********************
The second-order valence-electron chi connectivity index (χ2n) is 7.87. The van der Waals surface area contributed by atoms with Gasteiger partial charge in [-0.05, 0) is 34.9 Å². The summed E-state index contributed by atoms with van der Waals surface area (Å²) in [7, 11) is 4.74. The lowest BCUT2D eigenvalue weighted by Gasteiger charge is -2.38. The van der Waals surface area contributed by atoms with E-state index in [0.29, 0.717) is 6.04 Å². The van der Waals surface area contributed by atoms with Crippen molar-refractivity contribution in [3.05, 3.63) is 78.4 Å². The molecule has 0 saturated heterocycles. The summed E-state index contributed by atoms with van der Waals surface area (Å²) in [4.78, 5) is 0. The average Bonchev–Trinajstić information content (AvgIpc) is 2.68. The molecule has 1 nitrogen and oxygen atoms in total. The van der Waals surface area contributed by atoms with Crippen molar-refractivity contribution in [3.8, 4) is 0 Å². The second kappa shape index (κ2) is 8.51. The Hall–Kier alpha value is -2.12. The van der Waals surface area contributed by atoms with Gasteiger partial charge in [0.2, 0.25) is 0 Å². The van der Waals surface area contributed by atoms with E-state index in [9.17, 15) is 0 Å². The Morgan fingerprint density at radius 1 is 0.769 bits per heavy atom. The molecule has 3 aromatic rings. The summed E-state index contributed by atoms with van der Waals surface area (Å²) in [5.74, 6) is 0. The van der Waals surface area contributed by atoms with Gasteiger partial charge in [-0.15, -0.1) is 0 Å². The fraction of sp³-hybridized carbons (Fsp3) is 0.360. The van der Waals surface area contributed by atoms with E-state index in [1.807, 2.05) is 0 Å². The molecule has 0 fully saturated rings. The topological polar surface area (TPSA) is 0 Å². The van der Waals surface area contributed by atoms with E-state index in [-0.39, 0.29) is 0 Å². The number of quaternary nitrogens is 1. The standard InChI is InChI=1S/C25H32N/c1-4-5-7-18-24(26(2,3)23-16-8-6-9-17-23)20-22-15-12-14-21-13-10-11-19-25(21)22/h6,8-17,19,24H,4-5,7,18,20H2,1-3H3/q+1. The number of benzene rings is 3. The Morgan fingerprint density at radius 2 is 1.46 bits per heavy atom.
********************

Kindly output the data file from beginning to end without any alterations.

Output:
The second-order valence-electron chi connectivity index (χ2n) is 7.87. The van der Waals surface area contributed by atoms with Gasteiger partial charge in [-0.05, 0) is 34.9 Å². The summed E-state index contributed by atoms with van der Waals surface area (Å²) in [7, 11) is 4.74. The lowest BCUT2D eigenvalue weighted by Gasteiger charge is -2.38. The van der Waals surface area contributed by atoms with E-state index in [0.29, 0.717) is 6.04 Å². The van der Waals surface area contributed by atoms with Crippen molar-refractivity contribution in [3.05, 3.63) is 78.4 Å². The molecule has 0 saturated heterocycles. The summed E-state index contributed by atoms with van der Waals surface area (Å²) in [4.78, 5) is 0. The average Bonchev–Trinajstić information content (AvgIpc) is 2.68. The molecule has 1 nitrogen and oxygen atoms in total. The van der Waals surface area contributed by atoms with Crippen molar-refractivity contribution in [3.8, 4) is 0 Å². The second kappa shape index (κ2) is 8.51. The Hall–Kier alpha value is -2.12. The van der Waals surface area contributed by atoms with Gasteiger partial charge in [0.2, 0.25) is 0 Å². The van der Waals surface area contributed by atoms with E-state index in [9.17, 15) is 0 Å². The Morgan fingerprint density at radius 1 is 0.769 bits per heavy atom. The molecule has 3 aromatic rings. The summed E-state index contributed by atoms with van der Waals surface area (Å²) in [5.74, 6) is 0. The van der Waals surface area contributed by atoms with Gasteiger partial charge in [-0.15, -0.1) is 0 Å². The fraction of sp³-hybridized carbons (Fsp3) is 0.360. The van der Waals surface area contributed by atoms with E-state index in [1.807, 2.05) is 0 Å². The molecule has 0 fully saturated rings. The topological polar surface area (TPSA) is 0 Å². The van der Waals surface area contributed by atoms with E-state index in [-0.39, 0.29) is 0 Å². The number of quaternary nitrogens is 1. The standard InChI is InChI=1S/C25H32N/c1-4-5-7-18-24(26(2,3)23-16-8-6-9-17-23)20-22-15-12-14-21-13-10-11-19-25(21)22/h6,8-17,19,24H,4-5,7,18,20H2,1-3H3/q+1. The number of benzene rings is 3. The Morgan fingerprint density at radius 2 is 1.46 bits per heavy atom.